Here are some of the new state laws that take effect Aug. 1, 2011.
Summaries of all laws passed by the 2011 Legislature during its regular session are available online from nonpartisan House Public Information Services at www.house.mn/hinfo/Newlaws2011-0.asp.
Employers can organize tip sharing: The law allows employers, at their employees' request, to safeguard and disburse tips according to a sharing agreement; and to report the amounts received for tax purposes. Employees may not coerce employees to share gratuities.
Easier filing for businesses: Now it is easier for businesses to file their records online. The law removes a number of statutory stumbling blocks to implementing an online filing system.
Selected provisions include:
• standardizing the types of data required to be printed on certificates issued to businesses
• streamlining the filing process for business trusts and municipal power and gas agencies
• eliminating mandates requiring the secretary of state to use the U.S. Postal Service rather than electronic means to provide certain notices to businesses
Home repair contractors: A new law modifies a 2010 law relating to contracts for residential home repair and it offers more consumer protection from "fly-by-night" contractors, including those from out of state, who compete for Minnesota contracts after storms or natural disasters.
The law will add siding contractors as well as roofing contractors to those prohibited from offering to pay for an insured's deductible or to compensate an insured as an incentive to gain a contract. It also broadens the current law's language regarding the types of inducements that contractors are forbidden from offering to property owners. It also gives the labor and industry commissioner authority to enforce the law.
Alternative pathways to teacher licensure: Beginning with the 2011-2012 school year, alternative licensure programs may be created by a school district or charter school in partnership with a college or university with a Board of Teaching-approved alternative teacher preparation program.
Alternative licensure candidates who meet all criteria will be granted a two-year limited license that the board may renew for an additional year, and may prepare for a standard teaching license. Candidates must have a 3.0 or higher grade-point average or a waiver from the board; pass basic reading, writing and math skills exams; and obtain qualifying scores on board-approved content and pedagogy exams.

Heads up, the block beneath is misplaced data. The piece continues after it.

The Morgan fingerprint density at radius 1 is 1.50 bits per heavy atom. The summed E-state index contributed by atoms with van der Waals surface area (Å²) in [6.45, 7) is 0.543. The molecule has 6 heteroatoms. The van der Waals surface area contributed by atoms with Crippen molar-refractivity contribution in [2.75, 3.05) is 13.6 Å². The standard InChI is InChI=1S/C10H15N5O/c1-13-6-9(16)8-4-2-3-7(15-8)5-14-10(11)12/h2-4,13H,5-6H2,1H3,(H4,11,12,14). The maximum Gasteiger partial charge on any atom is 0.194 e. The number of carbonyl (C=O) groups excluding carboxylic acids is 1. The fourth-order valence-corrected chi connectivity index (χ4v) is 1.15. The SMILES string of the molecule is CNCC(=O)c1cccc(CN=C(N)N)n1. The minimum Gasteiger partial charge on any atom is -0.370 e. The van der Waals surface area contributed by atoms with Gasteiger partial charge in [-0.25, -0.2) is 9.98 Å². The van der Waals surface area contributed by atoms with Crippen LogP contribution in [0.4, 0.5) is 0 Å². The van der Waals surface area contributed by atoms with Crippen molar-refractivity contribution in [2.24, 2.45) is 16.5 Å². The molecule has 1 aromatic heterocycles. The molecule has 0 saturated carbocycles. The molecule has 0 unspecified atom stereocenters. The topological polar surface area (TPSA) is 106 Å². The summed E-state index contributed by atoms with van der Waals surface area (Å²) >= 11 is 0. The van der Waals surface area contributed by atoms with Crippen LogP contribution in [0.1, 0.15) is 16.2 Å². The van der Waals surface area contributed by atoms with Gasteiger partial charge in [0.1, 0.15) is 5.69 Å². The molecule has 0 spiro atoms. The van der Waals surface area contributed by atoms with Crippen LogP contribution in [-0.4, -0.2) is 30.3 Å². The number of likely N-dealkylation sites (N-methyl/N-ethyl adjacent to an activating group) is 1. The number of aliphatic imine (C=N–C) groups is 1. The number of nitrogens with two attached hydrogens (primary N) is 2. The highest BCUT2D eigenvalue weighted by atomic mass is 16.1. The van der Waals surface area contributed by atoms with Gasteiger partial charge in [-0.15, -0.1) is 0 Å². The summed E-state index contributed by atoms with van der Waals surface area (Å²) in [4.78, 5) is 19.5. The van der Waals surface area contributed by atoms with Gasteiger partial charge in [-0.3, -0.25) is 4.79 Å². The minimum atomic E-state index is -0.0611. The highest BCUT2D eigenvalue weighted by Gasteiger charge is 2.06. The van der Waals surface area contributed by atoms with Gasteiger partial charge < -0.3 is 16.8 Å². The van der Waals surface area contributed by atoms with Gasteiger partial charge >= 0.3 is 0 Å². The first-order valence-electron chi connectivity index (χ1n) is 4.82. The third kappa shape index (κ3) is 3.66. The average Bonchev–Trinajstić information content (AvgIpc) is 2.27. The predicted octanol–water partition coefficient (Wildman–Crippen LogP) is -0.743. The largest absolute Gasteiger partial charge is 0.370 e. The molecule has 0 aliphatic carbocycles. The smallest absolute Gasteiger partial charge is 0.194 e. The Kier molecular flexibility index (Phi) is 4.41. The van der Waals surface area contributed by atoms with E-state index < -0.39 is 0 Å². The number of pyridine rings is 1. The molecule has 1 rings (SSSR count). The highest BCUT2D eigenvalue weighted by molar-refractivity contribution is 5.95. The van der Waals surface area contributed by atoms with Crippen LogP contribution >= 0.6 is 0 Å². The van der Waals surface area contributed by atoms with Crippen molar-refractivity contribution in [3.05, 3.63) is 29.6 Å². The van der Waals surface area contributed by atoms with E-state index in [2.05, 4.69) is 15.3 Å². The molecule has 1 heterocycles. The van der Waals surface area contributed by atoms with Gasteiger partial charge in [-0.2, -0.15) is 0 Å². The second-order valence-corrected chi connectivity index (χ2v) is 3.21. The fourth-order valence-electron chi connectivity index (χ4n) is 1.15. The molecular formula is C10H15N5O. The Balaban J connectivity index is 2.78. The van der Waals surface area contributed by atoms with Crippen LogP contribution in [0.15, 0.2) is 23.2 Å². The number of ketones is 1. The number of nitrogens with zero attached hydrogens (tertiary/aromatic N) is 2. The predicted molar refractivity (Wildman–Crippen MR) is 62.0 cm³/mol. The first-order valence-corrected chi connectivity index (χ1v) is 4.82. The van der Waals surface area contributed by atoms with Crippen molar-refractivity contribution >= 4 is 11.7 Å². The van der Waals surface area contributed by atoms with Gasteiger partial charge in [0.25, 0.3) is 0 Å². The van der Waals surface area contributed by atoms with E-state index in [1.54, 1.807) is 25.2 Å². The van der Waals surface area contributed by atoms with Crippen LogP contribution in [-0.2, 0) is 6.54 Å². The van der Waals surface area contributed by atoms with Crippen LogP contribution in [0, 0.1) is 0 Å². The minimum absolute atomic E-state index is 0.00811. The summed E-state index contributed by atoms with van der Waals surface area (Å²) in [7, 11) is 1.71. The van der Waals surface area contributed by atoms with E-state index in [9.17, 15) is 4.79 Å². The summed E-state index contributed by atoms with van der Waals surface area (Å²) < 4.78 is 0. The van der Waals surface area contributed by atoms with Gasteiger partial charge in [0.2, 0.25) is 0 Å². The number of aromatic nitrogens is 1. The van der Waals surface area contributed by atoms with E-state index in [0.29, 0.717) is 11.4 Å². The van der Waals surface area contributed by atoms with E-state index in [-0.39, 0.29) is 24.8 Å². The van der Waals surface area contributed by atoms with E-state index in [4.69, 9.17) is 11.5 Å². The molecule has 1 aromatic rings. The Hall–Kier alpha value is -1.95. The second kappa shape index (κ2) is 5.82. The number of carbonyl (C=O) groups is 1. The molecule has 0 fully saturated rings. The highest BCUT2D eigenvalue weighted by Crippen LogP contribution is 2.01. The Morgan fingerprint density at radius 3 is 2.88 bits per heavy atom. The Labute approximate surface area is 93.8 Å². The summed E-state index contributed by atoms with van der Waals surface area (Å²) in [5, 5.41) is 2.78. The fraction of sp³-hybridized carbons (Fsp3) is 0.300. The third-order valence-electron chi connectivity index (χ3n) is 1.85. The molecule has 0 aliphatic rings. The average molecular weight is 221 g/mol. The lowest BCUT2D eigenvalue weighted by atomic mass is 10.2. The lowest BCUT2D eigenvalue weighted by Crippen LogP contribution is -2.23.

The board is directed to streamline the path for teachers holding out-of-state licensure from accredited programs to Minnesota licensure. Candidates who have completed another state's alternative teacher preparation program may apply for a standard Minnesota license.
CPR requirements at child care centers: All teachers and assistant teachers at a child care center must successfully complete CPR training, including CPR techniques for infants and children. At least one staff person with training must be present during field trips and when transporting children. The training would have to occur within 90 days after the start of employment.
Prior to the law, child care centers were required to have at least one trained staff person present in the facility when children are present.
Food inspection exceptions: Certain organizations with tax-exempt status are now exempt from food regulation statutes. Pat Irrthum and Kathy Theel began their efforts to reform the law that jeopardized their church dinners at St. Paul's Catholic Church in Zumbrota after Goodhue County relinquished its food inspection service for nonprofits last year as a cost saving measure. The Department of Health took over the duties for the county and last spring informed parishioners at the church and other area churches that they were in violation of a state law that requires permits for nonprofit events where homemade food is served.
Source: Minnesota House of Representatives, Public Information Services